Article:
Over at the Chronicle of Higher Education blog, a newly completed, decades-long study shows that children who grew up in a home with 500 or more books stay in school three years longer than kids whose parents only had a few books, and that children whose parents have lots of books are 20 percent more likely to finish college:
For comparison purposes, the children of educated parents (defined as people with at least 15 years of schooling) were 16-percent more likely than the children of less-educated parents to get their college degrees. Formal education matters, but not as much as books.
From the paper:
Thus it seems that scholarly culture, and the taste for books that it brings, flows from generation to generation largely of its own accord, little affected by education, occupational status, or other aspects of class … Parents give their infants toy books to play with in the bath; read stories to little children at bed-time; give books as presents to older children; talk, explain, imagine, fantasize, and play with words unceasingly. Their children get a taste for all this, learn the words, master the skills, buy the books. And that pays off handsomely in schools.
Even a relatively small number of books can make a difference: A child whose family has 25 books will, on average, complete two more years of school than a child whose family is sadly book-less.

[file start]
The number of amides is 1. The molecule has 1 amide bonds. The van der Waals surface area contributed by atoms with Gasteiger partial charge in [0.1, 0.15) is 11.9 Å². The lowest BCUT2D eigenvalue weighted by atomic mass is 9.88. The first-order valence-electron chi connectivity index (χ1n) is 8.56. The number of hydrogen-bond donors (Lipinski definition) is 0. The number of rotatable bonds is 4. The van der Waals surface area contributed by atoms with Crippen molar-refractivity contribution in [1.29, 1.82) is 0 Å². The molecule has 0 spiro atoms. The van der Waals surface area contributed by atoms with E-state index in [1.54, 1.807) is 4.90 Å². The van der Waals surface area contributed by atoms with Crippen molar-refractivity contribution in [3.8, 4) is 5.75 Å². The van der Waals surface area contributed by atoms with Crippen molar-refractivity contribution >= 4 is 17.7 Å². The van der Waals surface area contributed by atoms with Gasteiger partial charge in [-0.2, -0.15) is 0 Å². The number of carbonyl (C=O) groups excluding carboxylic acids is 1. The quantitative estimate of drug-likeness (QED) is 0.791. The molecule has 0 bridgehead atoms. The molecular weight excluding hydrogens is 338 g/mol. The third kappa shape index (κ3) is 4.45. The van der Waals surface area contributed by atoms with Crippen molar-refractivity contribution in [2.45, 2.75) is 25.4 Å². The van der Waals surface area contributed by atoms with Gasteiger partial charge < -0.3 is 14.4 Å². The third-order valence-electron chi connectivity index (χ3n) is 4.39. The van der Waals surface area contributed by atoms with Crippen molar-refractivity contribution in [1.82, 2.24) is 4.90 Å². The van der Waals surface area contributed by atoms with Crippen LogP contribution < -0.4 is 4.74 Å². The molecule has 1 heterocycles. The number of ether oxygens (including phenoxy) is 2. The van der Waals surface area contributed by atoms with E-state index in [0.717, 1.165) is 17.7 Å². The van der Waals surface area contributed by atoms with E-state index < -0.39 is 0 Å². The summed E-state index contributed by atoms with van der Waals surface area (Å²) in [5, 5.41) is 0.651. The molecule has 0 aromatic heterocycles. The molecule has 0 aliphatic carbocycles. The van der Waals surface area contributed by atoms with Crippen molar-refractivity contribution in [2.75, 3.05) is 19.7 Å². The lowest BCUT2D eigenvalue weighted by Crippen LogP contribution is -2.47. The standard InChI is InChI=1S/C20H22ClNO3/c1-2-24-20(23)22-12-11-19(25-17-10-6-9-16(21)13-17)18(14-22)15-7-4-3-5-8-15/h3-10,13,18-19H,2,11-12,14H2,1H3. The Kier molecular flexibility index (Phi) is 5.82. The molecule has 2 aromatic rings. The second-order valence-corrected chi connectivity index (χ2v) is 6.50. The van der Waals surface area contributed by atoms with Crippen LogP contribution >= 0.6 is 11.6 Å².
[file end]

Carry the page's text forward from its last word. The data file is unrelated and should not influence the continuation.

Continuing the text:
It’s clear that having books is merely representative of something larger: a desire to understand, question, and get answers. And that desire dovetails perfectly into what school does, when it’s at its best, so it’s no wonder kids who grow up in a “scholarly culture” are more likely to stay in school.
I wonder, though, whether this “buy books” mantra will simply lead middle-class families to fill their shelves with “classics” that they may or may not read. And, more importantly, it seems like this study just confirms why the haves succeed and the have-nots don’t. Most disadvantaged families just don’t have the resources to cultivate a “scholarly culture.” After all, books are expensive (and we already know that it’s more expensive to be poor), and it takes time — time a single working parent may not have — to read books.
But I am curious about how a library membership fits into this study. Is the question merely the number of books your family owns? How much weight is placed on the number of books you actually read? Would growing up in a home with 500 romance novels be as beneficial as a weekly trip to the public library?